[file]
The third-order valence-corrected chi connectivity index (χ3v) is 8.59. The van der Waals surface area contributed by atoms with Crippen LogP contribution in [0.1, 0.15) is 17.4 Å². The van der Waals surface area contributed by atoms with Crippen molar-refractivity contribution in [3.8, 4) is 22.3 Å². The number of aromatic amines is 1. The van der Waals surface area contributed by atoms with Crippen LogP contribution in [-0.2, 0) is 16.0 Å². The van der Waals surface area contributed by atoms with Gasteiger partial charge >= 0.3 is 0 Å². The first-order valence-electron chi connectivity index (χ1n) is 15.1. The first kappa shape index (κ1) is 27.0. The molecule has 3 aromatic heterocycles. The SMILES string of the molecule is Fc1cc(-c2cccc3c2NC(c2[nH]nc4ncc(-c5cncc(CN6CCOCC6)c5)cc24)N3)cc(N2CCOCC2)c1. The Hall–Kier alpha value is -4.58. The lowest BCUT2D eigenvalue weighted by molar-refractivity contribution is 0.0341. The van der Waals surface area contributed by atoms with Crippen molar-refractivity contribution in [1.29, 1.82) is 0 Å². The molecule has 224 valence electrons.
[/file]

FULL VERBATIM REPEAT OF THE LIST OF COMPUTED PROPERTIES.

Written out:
The third-order valence-corrected chi connectivity index (χ3v) is 8.59. The van der Waals surface area contributed by atoms with Crippen LogP contribution in [0.1, 0.15) is 17.4 Å². The van der Waals surface area contributed by atoms with Crippen molar-refractivity contribution in [3.8, 4) is 22.3 Å². The number of aromatic amines is 1. The van der Waals surface area contributed by atoms with Crippen LogP contribution in [-0.2, 0) is 16.0 Å². The van der Waals surface area contributed by atoms with Gasteiger partial charge >= 0.3 is 0 Å². The first-order valence-electron chi connectivity index (χ1n) is 15.1. The first kappa shape index (κ1) is 27.0. The molecule has 3 aromatic heterocycles. The SMILES string of the molecule is Fc1cc(-c2cccc3c2NC(c2[nH]nc4ncc(-c5cncc(CN6CCOCC6)c5)cc24)N3)cc(N2CCOCC2)c1. The Hall–Kier alpha value is -4.58. The lowest BCUT2D eigenvalue weighted by molar-refractivity contribution is 0.0341. The van der Waals surface area contributed by atoms with Crippen molar-refractivity contribution in [1.29, 1.82) is 0 Å². The molecule has 224 valence electrons.